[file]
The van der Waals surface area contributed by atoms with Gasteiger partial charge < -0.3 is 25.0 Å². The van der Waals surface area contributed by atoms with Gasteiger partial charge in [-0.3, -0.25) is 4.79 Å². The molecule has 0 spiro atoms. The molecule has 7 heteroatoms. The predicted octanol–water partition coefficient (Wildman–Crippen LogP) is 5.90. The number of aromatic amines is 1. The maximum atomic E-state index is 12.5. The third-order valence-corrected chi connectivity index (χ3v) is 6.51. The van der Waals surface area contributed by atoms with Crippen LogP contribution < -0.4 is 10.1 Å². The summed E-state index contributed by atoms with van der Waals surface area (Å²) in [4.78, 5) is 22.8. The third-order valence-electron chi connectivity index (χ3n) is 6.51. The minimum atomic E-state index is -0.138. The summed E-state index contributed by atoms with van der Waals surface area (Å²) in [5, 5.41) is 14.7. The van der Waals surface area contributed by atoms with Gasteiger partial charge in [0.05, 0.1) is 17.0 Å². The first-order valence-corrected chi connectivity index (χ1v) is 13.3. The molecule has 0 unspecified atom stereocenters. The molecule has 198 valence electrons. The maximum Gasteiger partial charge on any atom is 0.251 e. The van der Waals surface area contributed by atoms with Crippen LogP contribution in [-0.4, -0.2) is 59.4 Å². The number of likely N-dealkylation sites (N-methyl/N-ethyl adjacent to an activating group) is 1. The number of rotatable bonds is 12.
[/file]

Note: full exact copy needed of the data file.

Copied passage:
The van der Waals surface area contributed by atoms with Gasteiger partial charge < -0.3 is 25.0 Å². The van der Waals surface area contributed by atoms with Gasteiger partial charge in [-0.3, -0.25) is 4.79 Å². The molecule has 0 spiro atoms. The molecule has 7 heteroatoms. The predicted octanol–water partition coefficient (Wildman–Crippen LogP) is 5.90. The number of aromatic amines is 1. The maximum atomic E-state index is 12.5. The third-order valence-corrected chi connectivity index (χ3v) is 6.51. The van der Waals surface area contributed by atoms with Crippen LogP contribution < -0.4 is 10.1 Å². The summed E-state index contributed by atoms with van der Waals surface area (Å²) in [4.78, 5) is 22.8. The third-order valence-electron chi connectivity index (χ3n) is 6.51. The minimum atomic E-state index is -0.138. The summed E-state index contributed by atoms with van der Waals surface area (Å²) in [5, 5.41) is 14.7. The van der Waals surface area contributed by atoms with Gasteiger partial charge in [0.05, 0.1) is 17.0 Å². The first-order valence-corrected chi connectivity index (χ1v) is 13.3. The molecule has 0 unspecified atom stereocenters. The molecule has 198 valence electrons. The maximum Gasteiger partial charge on any atom is 0.251 e. The van der Waals surface area contributed by atoms with Crippen LogP contribution in [-0.4, -0.2) is 59.4 Å². The number of likely N-dealkylation sites (N-methyl/N-ethyl adjacent to an activating group) is 1. The number of rotatable bonds is 12.